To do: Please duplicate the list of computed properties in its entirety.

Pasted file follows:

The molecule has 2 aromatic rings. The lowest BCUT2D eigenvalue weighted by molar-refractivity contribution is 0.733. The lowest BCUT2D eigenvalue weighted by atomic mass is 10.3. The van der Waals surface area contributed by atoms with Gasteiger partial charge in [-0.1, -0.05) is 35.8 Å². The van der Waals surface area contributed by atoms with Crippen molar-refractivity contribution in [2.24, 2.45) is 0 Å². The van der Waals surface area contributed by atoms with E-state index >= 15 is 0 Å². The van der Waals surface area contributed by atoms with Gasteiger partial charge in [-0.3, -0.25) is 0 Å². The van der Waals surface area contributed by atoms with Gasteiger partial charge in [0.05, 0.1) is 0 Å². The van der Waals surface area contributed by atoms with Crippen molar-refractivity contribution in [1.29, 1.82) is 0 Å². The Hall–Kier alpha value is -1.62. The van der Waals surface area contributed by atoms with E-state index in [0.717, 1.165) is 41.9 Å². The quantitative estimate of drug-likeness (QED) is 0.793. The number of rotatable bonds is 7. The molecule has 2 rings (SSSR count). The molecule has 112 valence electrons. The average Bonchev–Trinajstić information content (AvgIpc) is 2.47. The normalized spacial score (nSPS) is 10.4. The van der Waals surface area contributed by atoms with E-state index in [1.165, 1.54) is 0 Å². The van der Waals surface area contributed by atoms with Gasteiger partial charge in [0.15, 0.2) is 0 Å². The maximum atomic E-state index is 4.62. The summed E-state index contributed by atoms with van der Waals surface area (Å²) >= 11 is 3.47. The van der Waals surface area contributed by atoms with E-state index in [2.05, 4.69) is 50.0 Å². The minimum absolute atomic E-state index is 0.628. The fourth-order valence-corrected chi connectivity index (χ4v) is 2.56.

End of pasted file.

The molecule has 2 aromatic rings. The lowest BCUT2D eigenvalue weighted by molar-refractivity contribution is 0.733. The lowest BCUT2D eigenvalue weighted by atomic mass is 10.3. The van der Waals surface area contributed by atoms with Gasteiger partial charge in [-0.1, -0.05) is 35.8 Å². The van der Waals surface area contributed by atoms with Crippen molar-refractivity contribution in [2.24, 2.45) is 0 Å². The van der Waals surface area contributed by atoms with E-state index >= 15 is 0 Å². The van der Waals surface area contributed by atoms with Gasteiger partial charge in [-0.3, -0.25) is 0 Å². The van der Waals surface area contributed by atoms with Gasteiger partial charge in [0.05, 0.1) is 0 Å². The van der Waals surface area contributed by atoms with Crippen molar-refractivity contribution in [1.29, 1.82) is 0 Å². The Hall–Kier alpha value is -1.62. The van der Waals surface area contributed by atoms with E-state index in [0.717, 1.165) is 41.9 Å². The quantitative estimate of drug-likeness (QED) is 0.793. The number of rotatable bonds is 7. The molecule has 2 rings (SSSR count). The molecule has 112 valence electrons. The average Bonchev–Trinajstić information content (AvgIpc) is 2.47. The normalized spacial score (nSPS) is 10.4. The van der Waals surface area contributed by atoms with E-state index in [1.165, 1.54) is 0 Å². The van der Waals surface area contributed by atoms with Gasteiger partial charge in [0.15, 0.2) is 0 Å². The maximum atomic E-state index is 4.62. The summed E-state index contributed by atoms with van der Waals surface area (Å²) >= 11 is 3.47. The van der Waals surface area contributed by atoms with E-state index in [2.05, 4.69) is 50.0 Å². The minimum absolute atomic E-state index is 0.628. The fourth-order valence-corrected chi connectivity index (χ4v) is 2.56.